18 Apr 2023 14:58

Russia could meet lithium needs via domestic production by 2030 - Industry and Trade Ministry

NOVOSIBIRSK. April 18 (Interfax) - Plans call for covering Russia's demand for lithium by organizing its domestic production by 2030, head of the Russian Industry and Trade Ministry's Metallurgy Department Vladislav Vasiliyev told reporters.

"By 2026 we plan to launch the first project [for production of lithium feedstock]. We will not be import-independent by that time, but if we achieve full capacity within three years, we will not only be import-independent, we will have excess production volumes. All in all, it will take us six years to become import-independent - by 2030," Vasiliyev said at a business dialogue on import substitution of metallurgical products organized by Rusatom MetalTech LLC in Novosibirsk on Tuesday.

Vasiliyev recalled that at present there are several lithium mining projects at different stages of completion in Russia. A joint venture by Nornickel and the mining division of the Rosatom state corporation (Polar Lithium), which has been granted the right to develop the Kolmozerskoye lithium deposit, has already begun drawing up the necessary documentation.

"There is a project that is now being actively discussed with Gazprom , there is no final decision on it [yet] because the technology there is slightly different, that is the mining of this lithium. There is the Halmek company which also plans to implement a project. We have quite a wide range of investors," Vasiliyev said.

The ministry official explained that lithium consumption is not limited to the production of lithium-ion batteries, recalling that Rosatom is currently implementing a project to build a plant to produce lithium-ion cells and batteries for electric cars in the Kaliningrad Region.

"We see that the sphere of lithium applications is quite large and we understand that lithium is a strategic metal. The fight for it in the world is already in full swing. The main players - the U.S. and China - are very actively fighting for deposits, so it is definitely important for us to have our own resource base within the country, while not missing out on opportunities that are abroad," Vasilyev said.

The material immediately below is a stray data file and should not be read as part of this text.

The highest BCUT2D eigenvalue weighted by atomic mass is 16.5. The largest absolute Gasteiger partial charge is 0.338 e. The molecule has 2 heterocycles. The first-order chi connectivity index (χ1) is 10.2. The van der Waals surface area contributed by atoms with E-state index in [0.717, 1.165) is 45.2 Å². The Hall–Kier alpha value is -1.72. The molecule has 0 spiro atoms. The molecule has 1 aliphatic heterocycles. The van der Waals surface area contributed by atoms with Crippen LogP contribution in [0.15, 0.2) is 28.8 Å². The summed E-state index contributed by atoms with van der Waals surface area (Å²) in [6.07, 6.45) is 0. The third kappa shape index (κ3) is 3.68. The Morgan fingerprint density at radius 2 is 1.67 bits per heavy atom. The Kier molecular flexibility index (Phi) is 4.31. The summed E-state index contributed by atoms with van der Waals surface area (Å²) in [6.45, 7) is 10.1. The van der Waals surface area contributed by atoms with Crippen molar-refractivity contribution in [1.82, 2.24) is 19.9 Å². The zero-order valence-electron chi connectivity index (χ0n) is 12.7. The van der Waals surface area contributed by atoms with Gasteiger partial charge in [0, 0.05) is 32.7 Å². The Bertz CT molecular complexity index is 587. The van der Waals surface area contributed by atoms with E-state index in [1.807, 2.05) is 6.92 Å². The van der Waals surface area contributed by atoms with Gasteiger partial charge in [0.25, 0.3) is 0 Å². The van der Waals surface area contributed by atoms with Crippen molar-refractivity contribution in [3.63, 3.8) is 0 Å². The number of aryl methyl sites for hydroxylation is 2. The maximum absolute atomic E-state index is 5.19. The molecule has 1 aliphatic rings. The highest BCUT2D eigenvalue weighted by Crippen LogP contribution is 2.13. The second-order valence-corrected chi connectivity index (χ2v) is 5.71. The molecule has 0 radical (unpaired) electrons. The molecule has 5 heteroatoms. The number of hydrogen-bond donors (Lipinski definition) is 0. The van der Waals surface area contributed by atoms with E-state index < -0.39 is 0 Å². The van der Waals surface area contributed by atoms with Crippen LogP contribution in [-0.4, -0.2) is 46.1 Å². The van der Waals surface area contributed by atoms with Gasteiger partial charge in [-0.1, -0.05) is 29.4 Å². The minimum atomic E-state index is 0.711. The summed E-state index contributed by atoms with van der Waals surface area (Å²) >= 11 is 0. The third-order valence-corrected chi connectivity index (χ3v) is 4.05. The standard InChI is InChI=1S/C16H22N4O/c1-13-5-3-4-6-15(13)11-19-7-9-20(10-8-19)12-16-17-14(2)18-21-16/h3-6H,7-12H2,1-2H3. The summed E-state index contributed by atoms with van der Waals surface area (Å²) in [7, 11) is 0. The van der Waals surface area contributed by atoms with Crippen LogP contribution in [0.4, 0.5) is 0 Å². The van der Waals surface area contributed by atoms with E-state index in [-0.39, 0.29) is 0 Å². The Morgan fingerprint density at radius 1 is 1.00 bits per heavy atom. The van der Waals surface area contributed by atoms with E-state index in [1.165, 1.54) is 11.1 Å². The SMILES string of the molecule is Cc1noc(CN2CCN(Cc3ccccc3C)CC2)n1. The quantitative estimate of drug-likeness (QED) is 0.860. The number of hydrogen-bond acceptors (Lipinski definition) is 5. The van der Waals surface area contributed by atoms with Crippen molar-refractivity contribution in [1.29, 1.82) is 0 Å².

Currently, lithium, a key elements for batteries (including electric cars batteries), is not mined in Russia.

As reported, Polar Lithium received a license for the development of the Kolmozerskoye lithium deposit (Murmansk Region) in February of this year, and it is valid through February 20, 2043. The amount of the one-time payment was 1.7 billion rubles. The Kolmozerskoye deposit is considered the largest in Russia (18.9% of national reserves, 75 million tonnes) and the most promising. Forecast category P1 resources of lithium oxide are 152,600 tonnes, while tantalum pentoxide resources stand at 1,215 tonnes and niobium pentoxide at 1,485 tonnes. The Kolmozerskoye deposit development project provides for the production of lithium carbonate and hydroxide (in volume of 45,000 tonnes per year) that are used in the production of car batteries, among other things. The site should reach design capacity by 2030.

Also this February, the results of the auction for the development of the Murmansk Region's other leading lithium deposit - Polmostundrovskoye - were drawn up. TH Halmek and Chemical-Metallurgical Plant (PJSC "KhMZ") will begin pilot production of lithium at this deposit in 2023 - up to 1,000 tonnes with processing at KhMZ with an increase in production to 20,000 tonnes (in lithium carbonate equivalent) by 2026.

In March, the developer of the study, Gazprom VNIIGAZ LLC, reported on the feasibility study for establishing a joint venture between Gazprom and Irkutsk Oil Company to organize lithium production at the Kovykta field. It was reported that Gazprom intended to create a pilot lithium carbonate production unit at Kovykta. This will involve extraction of lithium-containing brines from a depth of 1.5-2 km, brine treatment, adsorptive separation of lithium, and reinjection of spent brine into the reservoir.

It was also reported that Rosatom's energy storage industry integrator Ranera LLC (part of the TVEL fuel company) had started construction of a plant to produce lithium-ion cells and batteries in the Kaliningrad Region on the site of the frozen Baltic Nuclear Power Plant in the fall of 2022. It is envisaged that the first line will be launched in the fall of 2025 with production capacity of 4 GWh per year. If there is high demand for the products, it will be possible to launch the second and third stages of the plant. As a result, the total capacity of the plant could reach 14 GWh per year.